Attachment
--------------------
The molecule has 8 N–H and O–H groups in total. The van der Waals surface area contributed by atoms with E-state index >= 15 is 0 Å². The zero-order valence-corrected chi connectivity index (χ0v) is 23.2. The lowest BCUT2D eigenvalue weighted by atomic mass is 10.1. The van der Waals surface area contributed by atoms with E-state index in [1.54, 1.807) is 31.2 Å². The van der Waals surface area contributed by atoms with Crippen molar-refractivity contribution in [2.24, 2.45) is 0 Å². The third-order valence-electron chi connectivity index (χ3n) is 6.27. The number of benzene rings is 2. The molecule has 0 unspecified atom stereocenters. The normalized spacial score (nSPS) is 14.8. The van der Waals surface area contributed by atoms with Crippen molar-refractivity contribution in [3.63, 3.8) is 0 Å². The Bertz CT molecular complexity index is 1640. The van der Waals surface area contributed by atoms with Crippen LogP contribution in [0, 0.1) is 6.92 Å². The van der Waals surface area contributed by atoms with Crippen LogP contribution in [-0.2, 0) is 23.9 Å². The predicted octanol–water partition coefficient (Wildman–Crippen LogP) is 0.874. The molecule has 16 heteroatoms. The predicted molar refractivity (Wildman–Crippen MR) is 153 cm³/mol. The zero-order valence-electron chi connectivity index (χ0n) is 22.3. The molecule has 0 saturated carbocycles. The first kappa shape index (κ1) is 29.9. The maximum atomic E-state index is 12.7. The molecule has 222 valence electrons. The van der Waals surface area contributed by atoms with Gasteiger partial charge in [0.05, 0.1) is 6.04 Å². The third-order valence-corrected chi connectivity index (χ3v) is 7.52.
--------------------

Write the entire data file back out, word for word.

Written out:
The molecule has 8 N–H and O–H groups in total. The van der Waals surface area contributed by atoms with E-state index >= 15 is 0 Å². The zero-order valence-corrected chi connectivity index (χ0v) is 23.2. The lowest BCUT2D eigenvalue weighted by atomic mass is 10.1. The van der Waals surface area contributed by atoms with E-state index in [1.54, 1.807) is 31.2 Å². The van der Waals surface area contributed by atoms with Crippen molar-refractivity contribution in [2.24, 2.45) is 0 Å². The third-order valence-electron chi connectivity index (χ3n) is 6.27. The number of benzene rings is 2. The molecule has 0 unspecified atom stereocenters. The normalized spacial score (nSPS) is 14.8. The van der Waals surface area contributed by atoms with Crippen molar-refractivity contribution in [3.63, 3.8) is 0 Å². The Bertz CT molecular complexity index is 1640. The van der Waals surface area contributed by atoms with Crippen LogP contribution in [0, 0.1) is 6.92 Å². The van der Waals surface area contributed by atoms with Crippen LogP contribution in [-0.2, 0) is 23.9 Å². The predicted octanol–water partition coefficient (Wildman–Crippen LogP) is 0.874. The molecule has 16 heteroatoms. The predicted molar refractivity (Wildman–Crippen MR) is 153 cm³/mol. The zero-order valence-electron chi connectivity index (χ0n) is 22.3. The molecule has 0 saturated carbocycles. The first kappa shape index (κ1) is 29.9. The maximum atomic E-state index is 12.7. The molecule has 222 valence electrons. The van der Waals surface area contributed by atoms with Gasteiger partial charge in [0.05, 0.1) is 6.04 Å². The third-order valence-corrected chi connectivity index (χ3v) is 7.52.